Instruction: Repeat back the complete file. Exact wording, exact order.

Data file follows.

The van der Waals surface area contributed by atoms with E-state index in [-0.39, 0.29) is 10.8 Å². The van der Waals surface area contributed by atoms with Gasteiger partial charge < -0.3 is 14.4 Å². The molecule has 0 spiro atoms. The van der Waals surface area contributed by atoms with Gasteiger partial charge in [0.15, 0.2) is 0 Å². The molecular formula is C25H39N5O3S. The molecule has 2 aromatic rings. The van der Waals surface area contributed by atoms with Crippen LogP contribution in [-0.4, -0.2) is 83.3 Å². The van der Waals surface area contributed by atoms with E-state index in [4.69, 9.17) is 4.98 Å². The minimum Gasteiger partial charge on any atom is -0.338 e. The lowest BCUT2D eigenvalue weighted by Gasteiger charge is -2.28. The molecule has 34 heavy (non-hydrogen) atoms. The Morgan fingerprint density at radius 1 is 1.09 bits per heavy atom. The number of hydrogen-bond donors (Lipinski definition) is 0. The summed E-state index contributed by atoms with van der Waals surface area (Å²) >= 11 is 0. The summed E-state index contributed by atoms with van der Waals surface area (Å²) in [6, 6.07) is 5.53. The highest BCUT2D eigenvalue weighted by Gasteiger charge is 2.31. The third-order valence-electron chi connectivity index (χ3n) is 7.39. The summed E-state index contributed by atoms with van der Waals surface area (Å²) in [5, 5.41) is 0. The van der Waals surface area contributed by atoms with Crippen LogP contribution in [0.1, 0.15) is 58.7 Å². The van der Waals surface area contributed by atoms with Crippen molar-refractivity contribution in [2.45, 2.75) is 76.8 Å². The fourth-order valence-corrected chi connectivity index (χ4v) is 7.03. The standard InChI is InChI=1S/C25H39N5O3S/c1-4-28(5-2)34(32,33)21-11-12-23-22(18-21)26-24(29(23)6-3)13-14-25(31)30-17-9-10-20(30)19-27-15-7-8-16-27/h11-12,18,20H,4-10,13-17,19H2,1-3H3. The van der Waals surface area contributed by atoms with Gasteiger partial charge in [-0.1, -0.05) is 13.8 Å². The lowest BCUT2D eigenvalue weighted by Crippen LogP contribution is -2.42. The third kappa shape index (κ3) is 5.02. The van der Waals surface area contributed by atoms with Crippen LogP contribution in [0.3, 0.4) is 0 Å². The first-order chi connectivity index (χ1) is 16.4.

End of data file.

The van der Waals surface area contributed by atoms with E-state index in [-0.39, 0.29) is 10.8 Å². The van der Waals surface area contributed by atoms with Gasteiger partial charge < -0.3 is 14.4 Å². The molecule has 0 spiro atoms. The van der Waals surface area contributed by atoms with Gasteiger partial charge in [0.15, 0.2) is 0 Å². The molecular formula is C25H39N5O3S. The molecule has 2 aromatic rings. The van der Waals surface area contributed by atoms with Crippen LogP contribution in [-0.4, -0.2) is 83.3 Å². The van der Waals surface area contributed by atoms with E-state index in [4.69, 9.17) is 4.98 Å². The minimum Gasteiger partial charge on any atom is -0.338 e. The lowest BCUT2D eigenvalue weighted by Gasteiger charge is -2.28. The molecule has 34 heavy (non-hydrogen) atoms. The Morgan fingerprint density at radius 1 is 1.09 bits per heavy atom. The number of hydrogen-bond donors (Lipinski definition) is 0. The summed E-state index contributed by atoms with van der Waals surface area (Å²) >= 11 is 0. The summed E-state index contributed by atoms with van der Waals surface area (Å²) in [6, 6.07) is 5.53. The highest BCUT2D eigenvalue weighted by Gasteiger charge is 2.31. The third-order valence-electron chi connectivity index (χ3n) is 7.39. The summed E-state index contributed by atoms with van der Waals surface area (Å²) in [5, 5.41) is 0. The van der Waals surface area contributed by atoms with Crippen LogP contribution in [0.1, 0.15) is 58.7 Å². The van der Waals surface area contributed by atoms with Crippen molar-refractivity contribution in [2.45, 2.75) is 76.8 Å². The fourth-order valence-corrected chi connectivity index (χ4v) is 7.03. The standard InChI is InChI=1S/C25H39N5O3S/c1-4-28(5-2)34(32,33)21-11-12-23-22(18-21)26-24(29(23)6-3)13-14-25(31)30-17-9-10-20(30)19-27-15-7-8-16-27/h11-12,18,20H,4-10,13-17,19H2,1-3H3. The van der Waals surface area contributed by atoms with Gasteiger partial charge in [-0.1, -0.05) is 13.8 Å². The lowest BCUT2D eigenvalue weighted by Crippen LogP contribution is -2.42. The third kappa shape index (κ3) is 5.02. The van der Waals surface area contributed by atoms with Crippen LogP contribution in [0.3, 0.4) is 0 Å². The first-order chi connectivity index (χ1) is 16.4.